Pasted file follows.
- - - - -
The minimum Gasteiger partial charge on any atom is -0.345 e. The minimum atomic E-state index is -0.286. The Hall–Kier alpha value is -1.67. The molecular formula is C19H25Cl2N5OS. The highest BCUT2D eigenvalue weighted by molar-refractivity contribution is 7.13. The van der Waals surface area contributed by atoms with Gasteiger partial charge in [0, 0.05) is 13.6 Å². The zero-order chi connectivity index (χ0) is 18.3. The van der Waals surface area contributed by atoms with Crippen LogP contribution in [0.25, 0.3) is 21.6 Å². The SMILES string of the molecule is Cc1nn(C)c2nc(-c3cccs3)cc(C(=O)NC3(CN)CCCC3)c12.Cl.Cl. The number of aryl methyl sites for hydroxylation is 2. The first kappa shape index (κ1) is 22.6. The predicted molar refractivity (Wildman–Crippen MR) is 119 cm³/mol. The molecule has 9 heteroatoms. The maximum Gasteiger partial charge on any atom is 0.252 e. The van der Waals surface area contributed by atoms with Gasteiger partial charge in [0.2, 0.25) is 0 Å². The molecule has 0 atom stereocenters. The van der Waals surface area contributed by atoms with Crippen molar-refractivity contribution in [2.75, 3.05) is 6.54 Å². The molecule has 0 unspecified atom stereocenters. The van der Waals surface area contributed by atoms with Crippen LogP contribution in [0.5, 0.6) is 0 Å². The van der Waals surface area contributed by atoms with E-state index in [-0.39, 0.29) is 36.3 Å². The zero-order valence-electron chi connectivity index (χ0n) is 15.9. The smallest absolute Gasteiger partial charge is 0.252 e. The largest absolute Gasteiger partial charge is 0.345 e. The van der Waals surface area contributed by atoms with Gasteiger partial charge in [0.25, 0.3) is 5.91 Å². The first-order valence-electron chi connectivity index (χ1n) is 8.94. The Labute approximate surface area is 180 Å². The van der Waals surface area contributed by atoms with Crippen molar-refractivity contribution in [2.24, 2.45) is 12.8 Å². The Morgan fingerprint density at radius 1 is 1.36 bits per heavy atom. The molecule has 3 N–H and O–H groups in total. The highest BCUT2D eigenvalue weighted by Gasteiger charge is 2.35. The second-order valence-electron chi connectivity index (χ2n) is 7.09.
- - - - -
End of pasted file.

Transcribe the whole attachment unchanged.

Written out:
The minimum Gasteiger partial charge on any atom is -0.345 e. The minimum atomic E-state index is -0.286. The Hall–Kier alpha value is -1.67. The molecular formula is C19H25Cl2N5OS. The highest BCUT2D eigenvalue weighted by molar-refractivity contribution is 7.13. The van der Waals surface area contributed by atoms with Gasteiger partial charge in [0, 0.05) is 13.6 Å². The zero-order chi connectivity index (χ0) is 18.3. The van der Waals surface area contributed by atoms with Crippen LogP contribution in [0.25, 0.3) is 21.6 Å². The SMILES string of the molecule is Cc1nn(C)c2nc(-c3cccs3)cc(C(=O)NC3(CN)CCCC3)c12.Cl.Cl. The number of aryl methyl sites for hydroxylation is 2. The first kappa shape index (κ1) is 22.6. The predicted molar refractivity (Wildman–Crippen MR) is 119 cm³/mol. The molecule has 9 heteroatoms. The maximum Gasteiger partial charge on any atom is 0.252 e. The van der Waals surface area contributed by atoms with Gasteiger partial charge in [0.2, 0.25) is 0 Å². The molecule has 0 atom stereocenters. The van der Waals surface area contributed by atoms with Crippen molar-refractivity contribution in [2.75, 3.05) is 6.54 Å². The molecule has 0 unspecified atom stereocenters. The van der Waals surface area contributed by atoms with Crippen LogP contribution in [0.5, 0.6) is 0 Å². The van der Waals surface area contributed by atoms with E-state index in [-0.39, 0.29) is 36.3 Å². The zero-order valence-electron chi connectivity index (χ0n) is 15.9. The smallest absolute Gasteiger partial charge is 0.252 e. The largest absolute Gasteiger partial charge is 0.345 e. The van der Waals surface area contributed by atoms with Gasteiger partial charge in [0.25, 0.3) is 5.91 Å². The first-order valence-electron chi connectivity index (χ1n) is 8.94. The Labute approximate surface area is 180 Å². The van der Waals surface area contributed by atoms with Crippen molar-refractivity contribution in [2.24, 2.45) is 12.8 Å². The Morgan fingerprint density at radius 1 is 1.36 bits per heavy atom. The molecule has 3 N–H and O–H groups in total. The highest BCUT2D eigenvalue weighted by Gasteiger charge is 2.35. The second-order valence-electron chi connectivity index (χ2n) is 7.09.